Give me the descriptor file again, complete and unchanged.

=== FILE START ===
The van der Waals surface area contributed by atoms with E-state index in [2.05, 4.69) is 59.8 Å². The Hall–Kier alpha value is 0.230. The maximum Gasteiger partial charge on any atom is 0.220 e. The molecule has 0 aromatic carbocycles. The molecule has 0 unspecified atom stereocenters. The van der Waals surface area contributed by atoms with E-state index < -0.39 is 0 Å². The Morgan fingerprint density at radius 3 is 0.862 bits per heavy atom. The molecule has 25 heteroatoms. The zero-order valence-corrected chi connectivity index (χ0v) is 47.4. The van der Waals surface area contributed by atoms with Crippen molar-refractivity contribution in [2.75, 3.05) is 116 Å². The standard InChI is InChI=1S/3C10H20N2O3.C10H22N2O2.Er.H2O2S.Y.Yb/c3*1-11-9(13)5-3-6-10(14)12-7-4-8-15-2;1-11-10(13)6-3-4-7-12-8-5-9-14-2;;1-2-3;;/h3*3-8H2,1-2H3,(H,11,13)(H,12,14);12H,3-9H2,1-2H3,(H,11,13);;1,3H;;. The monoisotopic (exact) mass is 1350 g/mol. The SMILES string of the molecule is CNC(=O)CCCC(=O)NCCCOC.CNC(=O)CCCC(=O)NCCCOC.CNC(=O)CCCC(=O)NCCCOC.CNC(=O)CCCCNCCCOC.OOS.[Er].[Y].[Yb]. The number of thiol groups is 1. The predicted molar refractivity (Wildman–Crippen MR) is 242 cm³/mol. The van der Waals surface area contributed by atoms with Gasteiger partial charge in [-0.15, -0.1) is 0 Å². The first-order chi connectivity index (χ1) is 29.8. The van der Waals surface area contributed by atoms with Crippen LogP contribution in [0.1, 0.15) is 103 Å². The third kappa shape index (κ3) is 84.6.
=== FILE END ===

The van der Waals surface area contributed by atoms with E-state index in [2.05, 4.69) is 59.8 Å². The Hall–Kier alpha value is 0.230. The maximum Gasteiger partial charge on any atom is 0.220 e. The molecule has 0 aromatic carbocycles. The molecule has 0 unspecified atom stereocenters. The van der Waals surface area contributed by atoms with E-state index < -0.39 is 0 Å². The Morgan fingerprint density at radius 3 is 0.862 bits per heavy atom. The molecule has 25 heteroatoms. The zero-order valence-corrected chi connectivity index (χ0v) is 47.4. The van der Waals surface area contributed by atoms with Crippen molar-refractivity contribution in [2.75, 3.05) is 116 Å². The standard InChI is InChI=1S/3C10H20N2O3.C10H22N2O2.Er.H2O2S.Y.Yb/c3*1-11-9(13)5-3-6-10(14)12-7-4-8-15-2;1-11-10(13)6-3-4-7-12-8-5-9-14-2;;1-2-3;;/h3*3-8H2,1-2H3,(H,11,13)(H,12,14);12H,3-9H2,1-2H3,(H,11,13);;1,3H;;. The monoisotopic (exact) mass is 1350 g/mol. The SMILES string of the molecule is CNC(=O)CCCC(=O)NCCCOC.CNC(=O)CCCC(=O)NCCCOC.CNC(=O)CCCC(=O)NCCCOC.CNC(=O)CCCCNCCCOC.OOS.[Er].[Y].[Yb]. The number of thiol groups is 1. The predicted molar refractivity (Wildman–Crippen MR) is 242 cm³/mol. The van der Waals surface area contributed by atoms with Gasteiger partial charge in [-0.15, -0.1) is 0 Å². The first-order chi connectivity index (χ1) is 29.8. The van der Waals surface area contributed by atoms with Crippen LogP contribution in [0.1, 0.15) is 103 Å². The third kappa shape index (κ3) is 84.6.